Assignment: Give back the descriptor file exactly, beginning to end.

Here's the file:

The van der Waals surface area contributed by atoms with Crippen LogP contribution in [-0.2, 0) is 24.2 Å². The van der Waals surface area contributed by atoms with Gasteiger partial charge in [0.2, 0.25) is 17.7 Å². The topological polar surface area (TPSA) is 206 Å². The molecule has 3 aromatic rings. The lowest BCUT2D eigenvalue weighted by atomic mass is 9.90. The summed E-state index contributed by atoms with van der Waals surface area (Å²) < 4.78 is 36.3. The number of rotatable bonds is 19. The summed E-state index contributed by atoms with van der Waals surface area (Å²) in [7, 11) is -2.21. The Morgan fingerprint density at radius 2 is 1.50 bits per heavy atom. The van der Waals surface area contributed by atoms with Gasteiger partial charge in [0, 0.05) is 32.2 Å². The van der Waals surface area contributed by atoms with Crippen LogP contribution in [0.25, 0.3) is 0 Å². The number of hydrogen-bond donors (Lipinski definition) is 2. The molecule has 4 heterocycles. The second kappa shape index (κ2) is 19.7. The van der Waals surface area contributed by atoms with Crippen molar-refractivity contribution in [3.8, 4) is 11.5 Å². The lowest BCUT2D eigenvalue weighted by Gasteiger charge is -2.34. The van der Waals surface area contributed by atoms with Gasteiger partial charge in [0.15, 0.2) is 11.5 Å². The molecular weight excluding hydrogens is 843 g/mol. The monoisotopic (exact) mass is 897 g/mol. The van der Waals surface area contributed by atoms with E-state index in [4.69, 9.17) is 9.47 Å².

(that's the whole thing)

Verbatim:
The van der Waals surface area contributed by atoms with Crippen LogP contribution in [-0.2, 0) is 24.2 Å². The van der Waals surface area contributed by atoms with Gasteiger partial charge in [0.2, 0.25) is 17.7 Å². The topological polar surface area (TPSA) is 206 Å². The molecule has 3 aromatic rings. The lowest BCUT2D eigenvalue weighted by atomic mass is 9.90. The summed E-state index contributed by atoms with van der Waals surface area (Å²) < 4.78 is 36.3. The number of rotatable bonds is 19. The summed E-state index contributed by atoms with van der Waals surface area (Å²) in [7, 11) is -2.21. The Morgan fingerprint density at radius 2 is 1.50 bits per heavy atom. The van der Waals surface area contributed by atoms with Gasteiger partial charge in [0, 0.05) is 32.2 Å². The van der Waals surface area contributed by atoms with Crippen LogP contribution in [0.25, 0.3) is 0 Å². The number of hydrogen-bond donors (Lipinski definition) is 2. The molecule has 4 heterocycles. The second kappa shape index (κ2) is 19.7. The van der Waals surface area contributed by atoms with Crippen molar-refractivity contribution in [3.8, 4) is 11.5 Å². The lowest BCUT2D eigenvalue weighted by Gasteiger charge is -2.34. The van der Waals surface area contributed by atoms with Gasteiger partial charge in [0.15, 0.2) is 11.5 Å². The molecular weight excluding hydrogens is 843 g/mol. The monoisotopic (exact) mass is 897 g/mol. The van der Waals surface area contributed by atoms with E-state index in [4.69, 9.17) is 9.47 Å².